[Same but Different]
The heart of Joanna Jayne St John’s homegrown People Like Us is the binary-breaking love story between two trans-women, Bianca (Luke Bird) and Sheena (Ramon Te Wake), who meet at DOT’s Bar, a safe haven for the show’s transgender community. Like any good romance, they both have their own baggage and personal obstacles to overcome before they can really be together. For Bianca, she’s only recently decided to come out, and dealing with the reactions of her family is difficult and daunting. Sheena, on the other hand, is more experienced, but has to deal with the return of her ex-boyfriend who also happens to be her ex-pimp.
At times the melodramatic plot feels like a soap opera parody, but the material is handled by director Borni Te Rongopai Tukiwaho and his lead actors with the utmost empathy. Bird and Te Wake complement each other perfectly, both characteristically and vocally. Bird showcases a great set of pipes while balancing his male body shyly against his female persona, all while avoiding becoming the subject of a cheap joke. Te Wake’s voice doesn’t have the same power, but it’s more distinctive in that you get the sense nobody else could sing for the role and perfectly convey who the character is – a tough but damaged survivor.
Most of Bianca’s family fill roles that are primarily perfunctory, acting initially outraged and finally accepting. Despite the lack of character development, each performer does well to cater to their stereotypes. As Elle, the supportive daughter, Gemma Rushton does a fine job playing to the character’s purity and innocence. Janine (Maryuanne Rushton), the ex-wife, is histrionic, bitter and scathing in equal parts, but finds enough humour to make it palatable. And Blokey son Richard (Jack Barnard) and his wife Susan (Rose Rogers) are painted with generic conservatism born from ignorance. Because we are never given an understanding of why the characters are so lacking in understanding or why they subsequently come around it results in a two-dimensional family portrait. If the interactions succeed in being emotionally resonant it’s only because it’s played so sincerely, and we want to believe in happy endings, rather than because it feels honest or earned.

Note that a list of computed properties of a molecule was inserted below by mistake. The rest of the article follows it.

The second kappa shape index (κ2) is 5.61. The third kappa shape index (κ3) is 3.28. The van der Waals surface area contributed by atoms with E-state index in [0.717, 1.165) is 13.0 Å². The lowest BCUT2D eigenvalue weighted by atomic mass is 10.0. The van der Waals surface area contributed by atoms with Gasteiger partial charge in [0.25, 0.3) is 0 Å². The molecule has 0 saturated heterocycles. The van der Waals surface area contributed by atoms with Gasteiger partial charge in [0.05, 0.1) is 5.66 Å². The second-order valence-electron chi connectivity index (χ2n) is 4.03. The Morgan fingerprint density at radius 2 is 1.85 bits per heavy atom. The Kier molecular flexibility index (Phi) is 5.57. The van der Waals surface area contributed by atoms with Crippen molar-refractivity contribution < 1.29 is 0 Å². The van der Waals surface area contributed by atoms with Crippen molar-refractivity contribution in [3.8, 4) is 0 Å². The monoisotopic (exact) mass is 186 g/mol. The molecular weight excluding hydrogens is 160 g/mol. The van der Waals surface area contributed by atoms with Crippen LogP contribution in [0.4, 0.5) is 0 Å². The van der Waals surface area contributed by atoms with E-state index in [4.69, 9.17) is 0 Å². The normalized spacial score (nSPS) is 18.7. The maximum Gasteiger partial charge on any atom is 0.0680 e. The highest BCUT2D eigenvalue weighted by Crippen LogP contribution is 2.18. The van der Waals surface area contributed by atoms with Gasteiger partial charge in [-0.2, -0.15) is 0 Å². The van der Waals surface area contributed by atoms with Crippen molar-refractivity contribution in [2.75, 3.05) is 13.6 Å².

Sheena’s major conflict with ex-lover Roger (Johnny Aukusitino) is handled with a similar lack of sophistication, treating prostitution rather flippantly, and refusing to delve deeper into the implications. Aukusitino’s performance as what is arguably the villain of the show also leaves a lot to be desired. His characterisation consists of cartoonish moustache-twirling and uninspired threats. The role is appropriately unflattering, but rather than a villain we love to hate, he plays a villain we would rather not have to tolerate.
DOT’s bar is practically a character in itself, playing host to the wide variety of personalities. While not ultra-realistic, it’s a simple and effective set, mainly consisting of a counter and the name of the bar plastered in front of it, and the Auckland CBD painted on a backdrop behind it. Again, it’s the workers and patrons of the bar itself that fill the space with a sense of believability. In particular, the natural stage presences of Vera (Cindy of Samoa) and Twinkle (Zakk D’larte) serve to keep the show moving during narrative lulls and moments of exposition. Both performers, despite being peripheral to the main plot, are joyful narrators, playfully embracing audience interaction and stealing the spotlight on more than one occasion.
With the twenty-three songs that make up the show, some are, naturally, going to feel less essential, but the quality of the song-writing is generally consistent. Some of the highlights include “Two People Like Us,” “Be The Woman” and “Losing My Baby Blues”. Musically, the more acoustic songs, which focus on the singing talent of the stars, are most effective, rather than faux-rock’n’roll numbers. Musical director Lavina Williams also handles her performers well, keeping their singing true to their characters, rather than attempting to emulate any supposed Broadway standard.
Taiaroa Royal’s choreography is fun enough to watch, but never showcases the brilliance you might expect from one of the artistic directors of Okareka Dance Company. It lacks the uniqueness that makes the acting or singing so essential to the show and its characters.
There are shows that transcend the limitations of their writing, telling stories that need to be told. People Like Us is one of those shows, marking a first for the local queer community. The storytelling is a work-in-progress, hiding safely behind the conventions of the musical genre. Without those trappings, the heavy-handed exposition and lack of character beats would be glaring. But thanks to the singing, dancing, and the heightened state of emotions, the story whizzes past nice and easily, though sometimes at the cost of nuance. With further development (and it is a development season) it’s easy to see how the gap in quality between the writing and the performances, the ambition and execution, will grow smaller and smaller. While it is unlikely to make a convert of anyone who isn’t already at least fond of musicals, the story feels important because of its pioneer nature. A vital reminder that no matter who you are the need for acceptance is universal.
People Like Us is presented by Fabulousity Productions and plays at The Pumphouse until 21st Feb. Details see The Pumphouse.